UA-33338386-2 #31 Brunelleschi & The Dome II - The Renaissance Times
#30 Brunelleschi & The Dome I
October 18, 2018
#32 Brunelleschi & The Dome III
November 9, 2018

#31 Brunelleschi & The Dome II

  • When Bruno – or Pippo was he was known to his friends (short for Filippo) went to Rome, after the embarrassment of the Baptistery doors competition, it wasn’t the Rome of Augustus.
  • At its height, Rome’s population was one million people.
  • When Bruno arrived there, it was less than 20,000, thanks to the Black Death of 1348.
  • 1/50th of its heyday.
  • Can you imagine what that would look like?
  • Rome had shrunk into a tiny area inside its ancient walls retreating from Seven hills to huddle among the few streets on the bank of the Tiber across from Saint Peters whose walls were in danger of collapse.
  • It was full of wild animals and beggars everywhere.
  • There were livestock grazing in the forum which was now known as the field of cows.
  • The temple of Jupiter was a Dunghill and both the theatre of Pompey and the mausoleum of Augustus had become quarries.
  • People would come and take the building materials for use in other buildings some as far away as England.
  • Statues were lying around in rubble everywhere.
  • Some through neglect, but others had been deliberately destroyed by Christians who saw them as pagan idolatry.
  • The true nature of Bruno’s visit to Rome was unknown even to Donatello, his travelling companion.
  • Bruno would walk around studying ancient ruins while pretending to be doing something else, and making notes in a secret cipher in his notebook.
  • This was common practice in those days.
  • There was no such thing as copyright or patents.
  • Manetti claims Bruno was measuring heights and proportions of the buildings.
  • Where did he get this idea?
  • And how did he measure them?
  • Might have used a rod.
  • Or he might have used the mirror trick.
  • Both of these methods were discussed in Leonardo Fibonacci’s book Practica Geometriae.
  • The mirror trick – you position a mirror facing the object you want to measure, then walk backwards until the top of the object appears in the center of the mirror.
  • Then its height is arrived at by multiplying the distance between the object and the mirror by the height of the observer divided by his own distance from the glass.
  • Or he could have employed a quadrant.
  • So you know how that works?
  • Get a quadrant – like a protractor – and mark it off at a 45 degree angle.
  • Make sure it’s level to the ground and walk backwards from the object you are measuring until the top of it is in line with the 45 degree marker.
  • You then have an isosceles triangle.
  • has two sides of equal length
  • The distance from where you are standing to the base of the column would be equal to the height of the column.
  • Or you could just ask Siri.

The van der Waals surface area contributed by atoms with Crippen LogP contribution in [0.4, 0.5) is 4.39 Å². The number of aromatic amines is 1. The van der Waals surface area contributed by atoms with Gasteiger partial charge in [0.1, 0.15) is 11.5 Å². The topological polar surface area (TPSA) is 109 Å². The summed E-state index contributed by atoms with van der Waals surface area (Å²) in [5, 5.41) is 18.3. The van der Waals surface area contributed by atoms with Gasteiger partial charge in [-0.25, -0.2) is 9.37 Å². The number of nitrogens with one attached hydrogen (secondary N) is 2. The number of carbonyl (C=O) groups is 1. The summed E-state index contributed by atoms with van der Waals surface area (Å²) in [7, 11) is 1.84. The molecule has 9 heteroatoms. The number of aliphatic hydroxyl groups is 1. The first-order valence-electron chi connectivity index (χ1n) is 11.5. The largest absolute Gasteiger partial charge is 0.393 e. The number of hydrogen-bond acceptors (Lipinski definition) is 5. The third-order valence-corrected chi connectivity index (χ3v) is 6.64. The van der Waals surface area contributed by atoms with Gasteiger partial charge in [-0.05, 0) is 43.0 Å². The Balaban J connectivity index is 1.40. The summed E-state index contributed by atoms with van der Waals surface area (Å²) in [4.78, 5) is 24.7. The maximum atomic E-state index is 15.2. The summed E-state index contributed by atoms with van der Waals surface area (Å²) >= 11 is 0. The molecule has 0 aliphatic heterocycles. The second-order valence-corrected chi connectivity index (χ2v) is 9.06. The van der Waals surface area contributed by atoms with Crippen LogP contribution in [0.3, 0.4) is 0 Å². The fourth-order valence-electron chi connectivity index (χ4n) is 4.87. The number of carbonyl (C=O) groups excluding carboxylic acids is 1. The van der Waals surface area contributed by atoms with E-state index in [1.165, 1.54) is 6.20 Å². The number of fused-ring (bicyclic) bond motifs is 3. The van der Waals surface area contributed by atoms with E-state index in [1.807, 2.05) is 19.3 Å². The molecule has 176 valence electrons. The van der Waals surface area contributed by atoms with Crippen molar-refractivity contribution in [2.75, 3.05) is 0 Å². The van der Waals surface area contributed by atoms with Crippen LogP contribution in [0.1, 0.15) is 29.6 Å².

• He was measuring the columns and pediments to determine the measurements specific to the three architectural orders – Doric, Ionic and Corinthian.
  • Devised by the Greeks, refined by the Romans.
  • Governed by precise mathmatical ratios
  • A series of proportional rules that regulated the aesthetic effects.
  • For example the height of a Corinthian entablature is a quarter of the height of the columns on which stands
  • While the height of each column is 10 times its diameter
  • The entabulature is the upper part of a classical building supported by columns
  • commonly divided into the architrave (the supporting member immediately above), the frieze (an unmolded strip that may or may not be ornamented), and the cornice (the projecting member below the pediment).
  • The Doric is most easily recognized by the simple circular capitals at the top of columns.
  • It’s the earliest form.
  • The Ionic capital is characterized by the use of volutes, a spiral, scroll.
  • The Corinthian is the most ornate of the orders.
  • This architectural style is characterized by slender fluted columns and elaborate capitals decorated with acanthus leaves and scrolls.
  • Here’s how to remember them.
  • Doric rhymes with Boring.
  • Corinthian is the longest word and is the most developed column.
  • Ionic is ironically in the middle.
  • portico of the Pantheon the Corinthian.
  • The Colosseum makes use of all three: Doric on the lowest level, Ionic on the second, and Corinthian at the top.
  • So why did Bruno go to Rome?
  • To get to the other side.
  • He grew up looking at the homeless top of the Duomo.
  • By the beginning of the 15th century, after a hundred years of construction, the structure was still missing its dome.
  • And when he lost the competition for the Baptistery doors to Ghiberti, he said to himself “I’m going to build that dome.”
  • And there would have been lots of domes to see in Rome.
  • After large parts of the city were burned in the fire of 64, Nero had established regulations that widened the streets, controlled the water supply, and—most vital from an architectural perspective—restricted the use of inflammable building materials.
  • The Romans therefore started to use concrete, a relatively new invention, in their buildings.
  • The secret of Roman concrete was in its mortar, which contained a volcanic ash made available by active volcanoes such as Vesuvius.